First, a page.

Harry Potter and the Goblet of Fire
—Overview Basic (dial up speed)
—Cast and Crew
What Is Right or What Is Easy?
Grab your Thunderbolts and Nimbus 2000s; you are in for a great ride!
There is always a palpable sense of tension in an audience that is waiting for a new installment in a series of movies. You can almost hear the thoughts grinding: Will this movie be as good as the others before it? Will this movie be better than the others? Will the characters still have chemistry? Will the new characters be well-acted and believable? Will the movie do justice to the book? How on earth will the screenplay adapt itself to a story with so much to tell?
These were questions that I struggled not to be concerned about as I waited for Harry Potter and the Goblet of Fire to begin. Within moments of the opening scenes and dialogue, I knew I had nothing to fear. Steve Kloves again scores hugely with a screenplay that masterfully handles a very large book filled with multiple themes and plot twists. Mike Newell reveals his directorial eye for blocking and composition and a director’s mind that understands the personalities and motivations of his characters. The movie fairly reeks of a cast having a great time making Book Four come to life on the screen!
If you are unfamiliar with the Potter books, you must know that as the series progresses the struggle between good and evil becomes stronger and darker. It is really book four that moves Harry Potter out of the realm of young children’s fantasy literature and demands a more mature audience. The movie is exactly the same and thus draws a PG-13 with good reason. The six-year-old next to me was overcome several times by some pretty frightening images—and the impeccably seamless and masterfully created CGI effects had the most jaded part of even me believing in the reality of dragons and the evil Lord Voldemort. (Someone ought to win an Oscar for make-up; you cannot even see Ralph Fiennes, who portrays the evil lord.)
The themes in this movie are also very mature. Harry is confronted with the age old battle of choosing between what is right and what is easy—something we all must make choices about every day. He is hindered along the way with relationships that are changing, enemies that are persistent, an arch-nemesis increasing in power, and his own misgivings about the whole growing up process and his very real desire to be out of the center of attention.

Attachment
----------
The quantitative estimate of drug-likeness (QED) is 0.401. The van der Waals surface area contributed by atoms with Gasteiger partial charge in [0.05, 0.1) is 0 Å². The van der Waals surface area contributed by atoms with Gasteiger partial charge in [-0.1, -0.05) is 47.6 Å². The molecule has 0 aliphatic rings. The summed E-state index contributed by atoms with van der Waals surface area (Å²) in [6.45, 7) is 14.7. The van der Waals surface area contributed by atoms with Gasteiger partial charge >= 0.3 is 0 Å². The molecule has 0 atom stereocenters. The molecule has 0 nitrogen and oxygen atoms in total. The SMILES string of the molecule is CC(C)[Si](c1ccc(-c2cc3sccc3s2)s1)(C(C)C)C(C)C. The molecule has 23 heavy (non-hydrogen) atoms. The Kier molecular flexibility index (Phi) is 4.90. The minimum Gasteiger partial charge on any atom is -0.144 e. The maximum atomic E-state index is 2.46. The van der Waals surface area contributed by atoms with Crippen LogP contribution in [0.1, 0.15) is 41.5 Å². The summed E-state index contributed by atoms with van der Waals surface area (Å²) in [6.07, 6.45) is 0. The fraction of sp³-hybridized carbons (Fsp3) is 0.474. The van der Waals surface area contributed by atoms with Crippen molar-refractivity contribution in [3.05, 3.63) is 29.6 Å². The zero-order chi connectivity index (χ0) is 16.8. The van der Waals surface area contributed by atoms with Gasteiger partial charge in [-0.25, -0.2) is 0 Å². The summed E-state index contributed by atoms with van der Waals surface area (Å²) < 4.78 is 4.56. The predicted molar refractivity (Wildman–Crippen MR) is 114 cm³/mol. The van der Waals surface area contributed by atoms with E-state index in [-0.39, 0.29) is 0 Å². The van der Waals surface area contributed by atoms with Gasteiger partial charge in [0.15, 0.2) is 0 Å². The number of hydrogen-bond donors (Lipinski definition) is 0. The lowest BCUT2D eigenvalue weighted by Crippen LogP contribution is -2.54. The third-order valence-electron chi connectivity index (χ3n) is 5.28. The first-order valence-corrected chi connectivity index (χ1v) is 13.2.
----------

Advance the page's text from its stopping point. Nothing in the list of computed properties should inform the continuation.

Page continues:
This all sounds very much like what we all go through on a daily basis. Should the world be given its way? Would it not just be easier to conform to the norms of society and do what is expected or accepted? Why listen to the warnings and instructions contained in an antiquated book, spoken by a “good man” who lived over 2,000 years ago—or any other ancient wisdom, for that matter?
After all, if we believe such things, that belief requires action of some sort. Harry, for his part, must choose whether to acknowledge and battle Voldemort. It would be easier for him, as it is for us, to just walk away or live in denial.
Jesus and the writers of the New Testament spoke often of the narrow road that leads to holiness and the wide gate leading to perdition. As Harry struggles with each challenge of the Tri-Wizard Tournament, he is constantly challenged to choose what is right over what is easy. And, Harry isn’t always one to make the best choice or be perfectly upright. Just as we may struggle to be “in the world, but not of it,” Harry has moments when he chooses not to be noble and gives in to jealousy, revenge, anger, and a definite snuffing of his usually strong moral fiber.
But, in the moments that really matter, Harry chooses the right course over the easy out. It is this constant choosing that constitutes the process of his maturity, as our choices do for us. As the movie ended, I heard a parent ask a child what he thought the moral of the movie was. The boy, who was probably eleven or twelve, said, “It isn’t always easy to do what is right.” Exactly. It isn’t always easy, but the end result is worth the effort.
Harry Potter and the Goblet of Fire signals a call for perseverance and steadfast progress toward mature actions and deeds—something that Jesus called for, too. The cast is maturing, the themes are maturing, and even the theme music has matured into a fully orchestrated blend instead of the tinny tinkle of single notes that began the first three movies.
There is much worth discussing in this movie, especially with mature children who are beginning to attempt to carve out their own individuality and spiritual journeys. It won’t hurt the conversation by the fact that Harry Potter is a teenager struggling with some of life’s hardest questions and realities, too.
—Overview Basic (dial up speed)
—Cast and Crew